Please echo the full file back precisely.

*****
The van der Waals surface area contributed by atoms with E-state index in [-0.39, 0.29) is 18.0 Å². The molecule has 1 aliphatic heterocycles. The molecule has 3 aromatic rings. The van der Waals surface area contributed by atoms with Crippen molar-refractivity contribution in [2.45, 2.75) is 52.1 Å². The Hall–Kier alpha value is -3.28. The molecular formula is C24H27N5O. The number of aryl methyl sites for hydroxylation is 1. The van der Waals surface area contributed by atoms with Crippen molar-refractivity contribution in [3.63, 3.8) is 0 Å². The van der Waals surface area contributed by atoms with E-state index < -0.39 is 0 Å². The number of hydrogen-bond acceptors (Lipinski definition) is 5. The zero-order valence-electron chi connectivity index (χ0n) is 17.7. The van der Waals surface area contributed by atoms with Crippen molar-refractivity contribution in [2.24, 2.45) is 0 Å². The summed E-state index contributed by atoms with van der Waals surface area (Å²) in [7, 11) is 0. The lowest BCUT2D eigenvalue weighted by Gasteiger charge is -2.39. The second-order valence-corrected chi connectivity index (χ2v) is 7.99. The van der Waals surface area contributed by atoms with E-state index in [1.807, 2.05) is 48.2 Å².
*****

The van der Waals surface area contributed by atoms with E-state index in [-0.39, 0.29) is 18.0 Å². The molecule has 1 aliphatic heterocycles. The molecule has 3 aromatic rings. The van der Waals surface area contributed by atoms with Crippen molar-refractivity contribution in [2.45, 2.75) is 52.1 Å². The Hall–Kier alpha value is -3.28. The molecular formula is C24H27N5O. The number of aryl methyl sites for hydroxylation is 1. The van der Waals surface area contributed by atoms with Crippen molar-refractivity contribution in [3.63, 3.8) is 0 Å². The van der Waals surface area contributed by atoms with E-state index < -0.39 is 0 Å². The number of hydrogen-bond acceptors (Lipinski definition) is 5. The zero-order valence-electron chi connectivity index (χ0n) is 17.7. The van der Waals surface area contributed by atoms with Crippen molar-refractivity contribution in [2.24, 2.45) is 0 Å². The summed E-state index contributed by atoms with van der Waals surface area (Å²) in [7, 11) is 0. The lowest BCUT2D eigenvalue weighted by Gasteiger charge is -2.39. The second-order valence-corrected chi connectivity index (χ2v) is 7.99. The van der Waals surface area contributed by atoms with E-state index in [1.807, 2.05) is 48.2 Å².